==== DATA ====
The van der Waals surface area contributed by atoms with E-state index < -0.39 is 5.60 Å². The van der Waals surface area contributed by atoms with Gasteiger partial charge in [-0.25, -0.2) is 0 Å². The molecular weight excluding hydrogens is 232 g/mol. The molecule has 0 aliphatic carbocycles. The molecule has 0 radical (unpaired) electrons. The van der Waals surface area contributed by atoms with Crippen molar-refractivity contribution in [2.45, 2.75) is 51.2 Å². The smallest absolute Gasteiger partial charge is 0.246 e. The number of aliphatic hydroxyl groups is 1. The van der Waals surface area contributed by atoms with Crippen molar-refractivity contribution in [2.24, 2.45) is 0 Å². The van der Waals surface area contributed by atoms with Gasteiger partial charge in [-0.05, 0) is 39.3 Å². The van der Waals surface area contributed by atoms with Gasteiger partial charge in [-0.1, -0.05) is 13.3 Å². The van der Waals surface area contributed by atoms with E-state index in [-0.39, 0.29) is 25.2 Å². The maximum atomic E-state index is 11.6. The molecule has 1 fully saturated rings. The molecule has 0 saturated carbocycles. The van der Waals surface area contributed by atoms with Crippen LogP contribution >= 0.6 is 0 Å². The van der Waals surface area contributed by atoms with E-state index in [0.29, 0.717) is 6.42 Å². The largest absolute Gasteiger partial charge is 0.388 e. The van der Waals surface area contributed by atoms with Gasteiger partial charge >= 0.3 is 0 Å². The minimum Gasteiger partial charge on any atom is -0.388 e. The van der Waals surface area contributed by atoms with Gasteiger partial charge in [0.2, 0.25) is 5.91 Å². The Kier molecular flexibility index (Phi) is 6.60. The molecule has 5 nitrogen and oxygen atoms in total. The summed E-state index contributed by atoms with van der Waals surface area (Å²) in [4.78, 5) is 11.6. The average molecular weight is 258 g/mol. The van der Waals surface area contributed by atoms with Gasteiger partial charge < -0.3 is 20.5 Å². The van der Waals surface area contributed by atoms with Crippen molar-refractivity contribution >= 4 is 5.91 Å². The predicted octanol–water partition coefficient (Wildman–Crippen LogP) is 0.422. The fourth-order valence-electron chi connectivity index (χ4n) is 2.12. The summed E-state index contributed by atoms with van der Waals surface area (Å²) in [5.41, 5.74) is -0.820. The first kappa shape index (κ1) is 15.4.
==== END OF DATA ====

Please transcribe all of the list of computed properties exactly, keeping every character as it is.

The van der Waals surface area contributed by atoms with E-state index < -0.39 is 5.60 Å². The van der Waals surface area contributed by atoms with Gasteiger partial charge in [-0.25, -0.2) is 0 Å². The molecular weight excluding hydrogens is 232 g/mol. The molecule has 0 aliphatic carbocycles. The molecule has 0 radical (unpaired) electrons. The van der Waals surface area contributed by atoms with Crippen molar-refractivity contribution in [2.45, 2.75) is 51.2 Å². The smallest absolute Gasteiger partial charge is 0.246 e. The number of aliphatic hydroxyl groups is 1. The van der Waals surface area contributed by atoms with Crippen molar-refractivity contribution in [2.24, 2.45) is 0 Å². The van der Waals surface area contributed by atoms with Gasteiger partial charge in [-0.05, 0) is 39.3 Å². The van der Waals surface area contributed by atoms with Gasteiger partial charge in [-0.1, -0.05) is 13.3 Å². The van der Waals surface area contributed by atoms with E-state index in [-0.39, 0.29) is 25.2 Å². The maximum atomic E-state index is 11.6. The molecule has 1 fully saturated rings. The molecule has 0 saturated carbocycles. The van der Waals surface area contributed by atoms with Crippen LogP contribution >= 0.6 is 0 Å². The van der Waals surface area contributed by atoms with E-state index in [0.29, 0.717) is 6.42 Å². The largest absolute Gasteiger partial charge is 0.388 e. The van der Waals surface area contributed by atoms with Gasteiger partial charge >= 0.3 is 0 Å². The minimum Gasteiger partial charge on any atom is -0.388 e. The van der Waals surface area contributed by atoms with Gasteiger partial charge in [0.2, 0.25) is 5.91 Å². The Kier molecular flexibility index (Phi) is 6.60. The molecule has 5 nitrogen and oxygen atoms in total. The summed E-state index contributed by atoms with van der Waals surface area (Å²) in [4.78, 5) is 11.6. The average molecular weight is 258 g/mol. The van der Waals surface area contributed by atoms with Gasteiger partial charge < -0.3 is 20.5 Å². The van der Waals surface area contributed by atoms with Crippen molar-refractivity contribution >= 4 is 5.91 Å². The predicted octanol–water partition coefficient (Wildman–Crippen LogP) is 0.422. The fourth-order valence-electron chi connectivity index (χ4n) is 2.12. The summed E-state index contributed by atoms with van der Waals surface area (Å²) in [5.41, 5.74) is -0.820. The first kappa shape index (κ1) is 15.4.